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Sandro Veronesi: Gli sfiorati [The Detached]

The first part of the novel is the relatively straightforward story of Mète, a Roman of the 1990s, who lives an easy bachelor life. His main interest is graphology and, apart from that, much of his life is relatively mundane. He wanders around Rome, often at night, he is concerned about his father’s remarriage, he has a Filipino house-servant and becomes marginally involved in the Filipino sub-culture found in Rome, his phone keeps getting interference from Radio Vatican and so on. All is told in a lively, pulsating style and we soon become attached to Mète and his mildly eccentric ways. But all is to change.

His father and his new wife are off to America for their honeymoon and Mète is asked to look after the seventeen-year old Belinda, his new stepmother’s daughter. His bachelor existence in his tidy Roman flat is shattered as the typical teenager Belinda moves in. It is not that she is bad but she does like to talk on the phone and leave her clothes (and other things, including her Tampax) scattered all over the floor and she does go out with strange boys. However, not only does Mète not react negatively to this but he gets caught up in it. Belinda introduces him to marijuana and he smokes it with her. He goes out with her and her boyfriend to their type of club. In short, his life changes. Belinda is fleeting. He can never quite catch up with her or her life. It is further complicated by his obvious repressed sexual attraction towards her. Of course, with all such novels, there is a bit of a reality check, she moves on and remembers him with fondness while he has lived and learned. But a very enjoyable novel nonetheless.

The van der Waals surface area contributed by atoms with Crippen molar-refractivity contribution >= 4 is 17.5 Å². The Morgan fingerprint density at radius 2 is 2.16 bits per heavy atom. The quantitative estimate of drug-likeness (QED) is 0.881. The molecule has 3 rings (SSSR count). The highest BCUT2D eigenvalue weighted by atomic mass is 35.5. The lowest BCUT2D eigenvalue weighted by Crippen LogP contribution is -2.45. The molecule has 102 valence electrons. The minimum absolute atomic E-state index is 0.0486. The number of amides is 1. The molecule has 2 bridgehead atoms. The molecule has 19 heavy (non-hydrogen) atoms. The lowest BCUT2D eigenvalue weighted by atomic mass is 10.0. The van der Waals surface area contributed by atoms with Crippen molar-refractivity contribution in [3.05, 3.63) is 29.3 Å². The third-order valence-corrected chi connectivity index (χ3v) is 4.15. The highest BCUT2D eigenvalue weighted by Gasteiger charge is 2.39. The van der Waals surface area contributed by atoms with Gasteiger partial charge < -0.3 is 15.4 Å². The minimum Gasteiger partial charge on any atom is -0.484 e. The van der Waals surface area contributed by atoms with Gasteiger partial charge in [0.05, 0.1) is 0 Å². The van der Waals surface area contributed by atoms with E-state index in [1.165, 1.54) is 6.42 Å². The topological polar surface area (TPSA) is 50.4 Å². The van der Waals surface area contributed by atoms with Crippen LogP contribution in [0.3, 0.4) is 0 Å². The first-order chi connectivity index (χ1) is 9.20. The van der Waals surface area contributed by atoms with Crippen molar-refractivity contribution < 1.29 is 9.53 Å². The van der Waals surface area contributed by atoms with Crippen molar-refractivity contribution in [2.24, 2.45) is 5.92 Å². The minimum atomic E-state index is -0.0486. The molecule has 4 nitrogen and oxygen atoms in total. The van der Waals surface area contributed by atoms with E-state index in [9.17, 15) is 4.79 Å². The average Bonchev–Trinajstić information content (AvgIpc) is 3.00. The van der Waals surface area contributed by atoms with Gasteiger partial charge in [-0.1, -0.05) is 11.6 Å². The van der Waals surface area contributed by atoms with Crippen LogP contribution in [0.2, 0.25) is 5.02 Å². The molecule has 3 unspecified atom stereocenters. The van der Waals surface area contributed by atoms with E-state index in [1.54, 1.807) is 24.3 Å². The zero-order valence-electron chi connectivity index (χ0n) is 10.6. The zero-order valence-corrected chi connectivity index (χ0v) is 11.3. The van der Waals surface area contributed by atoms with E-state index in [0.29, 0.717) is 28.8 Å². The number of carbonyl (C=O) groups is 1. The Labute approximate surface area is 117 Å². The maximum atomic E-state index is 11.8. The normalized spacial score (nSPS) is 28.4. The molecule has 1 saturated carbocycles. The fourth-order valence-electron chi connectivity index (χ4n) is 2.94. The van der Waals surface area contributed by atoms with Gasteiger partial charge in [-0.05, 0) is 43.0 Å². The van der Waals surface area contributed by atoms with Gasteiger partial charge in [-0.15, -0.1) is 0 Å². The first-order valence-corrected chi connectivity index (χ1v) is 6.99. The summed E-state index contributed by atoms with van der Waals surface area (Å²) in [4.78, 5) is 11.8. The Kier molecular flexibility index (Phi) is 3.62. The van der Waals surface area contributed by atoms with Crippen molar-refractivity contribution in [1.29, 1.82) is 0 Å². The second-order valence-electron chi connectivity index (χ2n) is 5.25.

Publishing history

First published 1990 by Mondadori
No English translation